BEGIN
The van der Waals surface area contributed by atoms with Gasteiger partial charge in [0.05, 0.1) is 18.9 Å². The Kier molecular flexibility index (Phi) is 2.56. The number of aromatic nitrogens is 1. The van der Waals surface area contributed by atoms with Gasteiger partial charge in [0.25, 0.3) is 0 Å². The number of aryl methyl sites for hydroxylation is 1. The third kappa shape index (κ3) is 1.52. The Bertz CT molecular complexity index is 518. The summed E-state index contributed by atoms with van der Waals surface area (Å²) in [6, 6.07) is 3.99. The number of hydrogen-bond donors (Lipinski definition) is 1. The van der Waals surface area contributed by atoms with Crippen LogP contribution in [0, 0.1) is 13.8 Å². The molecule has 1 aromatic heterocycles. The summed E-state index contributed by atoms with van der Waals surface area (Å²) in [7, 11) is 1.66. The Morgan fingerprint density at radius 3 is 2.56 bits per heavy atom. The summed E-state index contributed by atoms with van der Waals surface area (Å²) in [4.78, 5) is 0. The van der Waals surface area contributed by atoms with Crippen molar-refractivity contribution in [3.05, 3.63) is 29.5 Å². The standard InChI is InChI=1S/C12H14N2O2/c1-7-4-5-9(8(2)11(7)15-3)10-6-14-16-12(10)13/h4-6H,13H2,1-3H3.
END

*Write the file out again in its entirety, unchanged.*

The van der Waals surface area contributed by atoms with Gasteiger partial charge in [0.05, 0.1) is 18.9 Å². The Kier molecular flexibility index (Phi) is 2.56. The number of aromatic nitrogens is 1. The van der Waals surface area contributed by atoms with Gasteiger partial charge in [0.25, 0.3) is 0 Å². The number of aryl methyl sites for hydroxylation is 1. The third kappa shape index (κ3) is 1.52. The Bertz CT molecular complexity index is 518. The summed E-state index contributed by atoms with van der Waals surface area (Å²) in [6, 6.07) is 3.99. The number of hydrogen-bond donors (Lipinski definition) is 1. The van der Waals surface area contributed by atoms with Crippen LogP contribution in [0, 0.1) is 13.8 Å². The molecule has 1 aromatic heterocycles. The summed E-state index contributed by atoms with van der Waals surface area (Å²) in [7, 11) is 1.66. The Morgan fingerprint density at radius 3 is 2.56 bits per heavy atom. The summed E-state index contributed by atoms with van der Waals surface area (Å²) in [4.78, 5) is 0. The van der Waals surface area contributed by atoms with Crippen molar-refractivity contribution in [3.05, 3.63) is 29.5 Å². The standard InChI is InChI=1S/C12H14N2O2/c1-7-4-5-9(8(2)11(7)15-3)10-6-14-16-12(10)13/h4-6H,13H2,1-3H3.